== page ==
This is What Happens When Divorced Couples Engage in Harassment
There’s no absolute on what happens when divorced couples engage in harassment. Some are content to just avoid contact all on their own. Of course, this is much simpler if there are no children involved. Meanwhile, many former husbands and wives seek judicial intervention.
Going back to court after you’ve already been divorced may sound like a big hassle. Indeed, it can be. However, harassment may be considered a form of domestic violence. Under the Prevention of Domestic Violence Act, the victim may ask the court for protection. This comes in the form of a restraining order.
A recent New Jersey Appellate Division decision could be an eye-opener for some who feel their former spouse is harassing them. The court doesn’t arbitrarily mandate restraining orders without proof on an act of domestic violence. Meanwhile, evidence must be presented that the victim continues to feel threatened or fearful.
Restraining Order for Harassment
The New Jersey Appellate Division delivered a legal opinion in the matter of E.K.S. v. A.C.S. on June 28, 2018. In order to protect their identities, pseudonyms were used to describe the parties. Since this decision will not appear in published law books, it only applies to the couple confronted with this set of circumstances. Nonetheless, it provides some valuable insight into how the court rules on domestic violence issues.
E.K.S. (Edna) and A.C.S. (Allen) divorced in 2014, but continued to interact with one another because of their children. At the time a final restraining order (FRO) was put in place, the couple’s two sons were ages seven and eleven.
First, the situation that gave rise to the restraining order. As Allen was driving his sons from their mother’s home to his, the two boys were playing on their iPads. He was surprised when his younger son began making “weird sounds.” Subsequently, the older son read aloud a “provocative text.”
After hearing the contents of the message, Allen immediately grabbed hold of the iPads and found a nude photograph of his ex-wife accompanied by suggestive text. From all appearances, it seemed that the message was intended for a married client of Edna’s employer.
Allen took a photograph of the message and its attachment and confronted Edna. His first reaction was to return to Edna’s home so that she could remove the text and photos from their sons’ iPads.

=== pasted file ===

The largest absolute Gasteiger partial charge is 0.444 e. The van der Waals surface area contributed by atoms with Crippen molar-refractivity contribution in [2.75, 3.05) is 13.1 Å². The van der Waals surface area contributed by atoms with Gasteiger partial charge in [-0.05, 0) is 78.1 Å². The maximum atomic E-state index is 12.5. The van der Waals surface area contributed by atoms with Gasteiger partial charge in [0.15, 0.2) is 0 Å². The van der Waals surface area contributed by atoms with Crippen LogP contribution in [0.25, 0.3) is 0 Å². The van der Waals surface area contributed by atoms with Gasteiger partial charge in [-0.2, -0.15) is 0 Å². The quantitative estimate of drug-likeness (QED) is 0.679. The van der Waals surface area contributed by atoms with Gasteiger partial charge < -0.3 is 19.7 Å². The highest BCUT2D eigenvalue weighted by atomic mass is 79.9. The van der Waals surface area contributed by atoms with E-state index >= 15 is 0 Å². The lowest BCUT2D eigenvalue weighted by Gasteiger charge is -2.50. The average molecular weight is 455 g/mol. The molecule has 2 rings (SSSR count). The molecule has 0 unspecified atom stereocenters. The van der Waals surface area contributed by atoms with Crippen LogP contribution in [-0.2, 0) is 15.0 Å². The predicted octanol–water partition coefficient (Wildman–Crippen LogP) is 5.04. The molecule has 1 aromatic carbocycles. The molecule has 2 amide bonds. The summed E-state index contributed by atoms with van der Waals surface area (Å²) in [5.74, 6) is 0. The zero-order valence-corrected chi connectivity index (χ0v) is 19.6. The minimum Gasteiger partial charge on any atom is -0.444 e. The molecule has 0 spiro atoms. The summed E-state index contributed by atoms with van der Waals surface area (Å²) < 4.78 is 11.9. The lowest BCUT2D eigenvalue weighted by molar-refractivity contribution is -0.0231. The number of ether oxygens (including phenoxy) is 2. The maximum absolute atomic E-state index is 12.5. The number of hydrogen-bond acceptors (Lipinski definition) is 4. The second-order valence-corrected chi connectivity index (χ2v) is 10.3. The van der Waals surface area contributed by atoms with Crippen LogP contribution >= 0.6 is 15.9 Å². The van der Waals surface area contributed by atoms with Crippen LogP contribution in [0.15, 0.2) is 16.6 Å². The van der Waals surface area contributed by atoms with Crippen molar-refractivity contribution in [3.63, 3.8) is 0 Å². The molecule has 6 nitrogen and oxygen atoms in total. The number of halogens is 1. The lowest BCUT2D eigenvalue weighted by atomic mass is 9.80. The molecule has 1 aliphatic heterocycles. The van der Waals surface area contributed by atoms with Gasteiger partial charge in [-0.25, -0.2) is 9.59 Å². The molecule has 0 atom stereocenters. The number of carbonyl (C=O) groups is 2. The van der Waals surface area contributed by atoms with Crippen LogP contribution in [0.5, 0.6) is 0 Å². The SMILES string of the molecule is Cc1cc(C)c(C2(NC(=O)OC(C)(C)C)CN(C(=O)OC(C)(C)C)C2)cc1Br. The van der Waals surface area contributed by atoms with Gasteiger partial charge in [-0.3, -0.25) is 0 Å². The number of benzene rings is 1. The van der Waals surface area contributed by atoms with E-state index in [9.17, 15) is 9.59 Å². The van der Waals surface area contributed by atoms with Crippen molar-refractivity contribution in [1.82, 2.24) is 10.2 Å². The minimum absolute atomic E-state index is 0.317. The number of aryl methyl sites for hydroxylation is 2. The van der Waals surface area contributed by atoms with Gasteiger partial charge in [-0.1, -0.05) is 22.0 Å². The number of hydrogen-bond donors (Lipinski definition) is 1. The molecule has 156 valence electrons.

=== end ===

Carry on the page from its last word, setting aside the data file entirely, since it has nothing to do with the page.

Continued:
The Harassment Begins
Notably, Allen was taking the boys with him to Florida on the day following this incident. Upon their return, Allen contacted Edna with a proposal. It seems Allen was all set to pass on the incriminating information to Edna’s married lover’s wife and family. He even suggested that Edna’s employer might receive a copy of the embarrassing photo and text message.
Allen indicated that the whole situation could be avoided if Edna agreed to waive nearly $10,000 in financial arrears. Initially, Edna considered the idea. However, she wanted Allen to put in writing that he would not circulate the troublesome documentation. When he would not agree, Edna filed for a temporary restraining order (TRO).
Restraining Order Granted
In making her application for the restraining order, Edna provided the court with Allen’s suggestion that he would distribute explicit photos of her if she did not agree to waive financial arrears. Meanwhile, Edna cited prior acts of concern. For example, Allen once threatened to shave Edna’s head when she was asleep. Edna further indicated that Allen used to “push and shove her” when they lived together as a married couple.
The court entered the TRO in August of 2015, which prevented Allen from disseminating the photos and messages in question. During the hearing concerning the FRO application, the court found that Allen’s conduct and insistence on waiver of the financial arrears were inappropriate. In fact, it interpreted Allen’s intent was “to torture her (Edna), to make her miserable, to make her upset, to annoy her and alarm her.”
Ultimately, the trial court judge ruled that Allen did harass Edna. The FRO limited all communications between the parties through email. The court found that without the order in place, Allen would continue to threaten Edna. The Appellate Division agreed with the findings of the lower court.
If you think you are a victim of domestic violence, the Law Offices of Anthony Carbone are here to help you. We also represent individuals who are concerned that a restraining order may be entered against them. Contact us to see how we can help.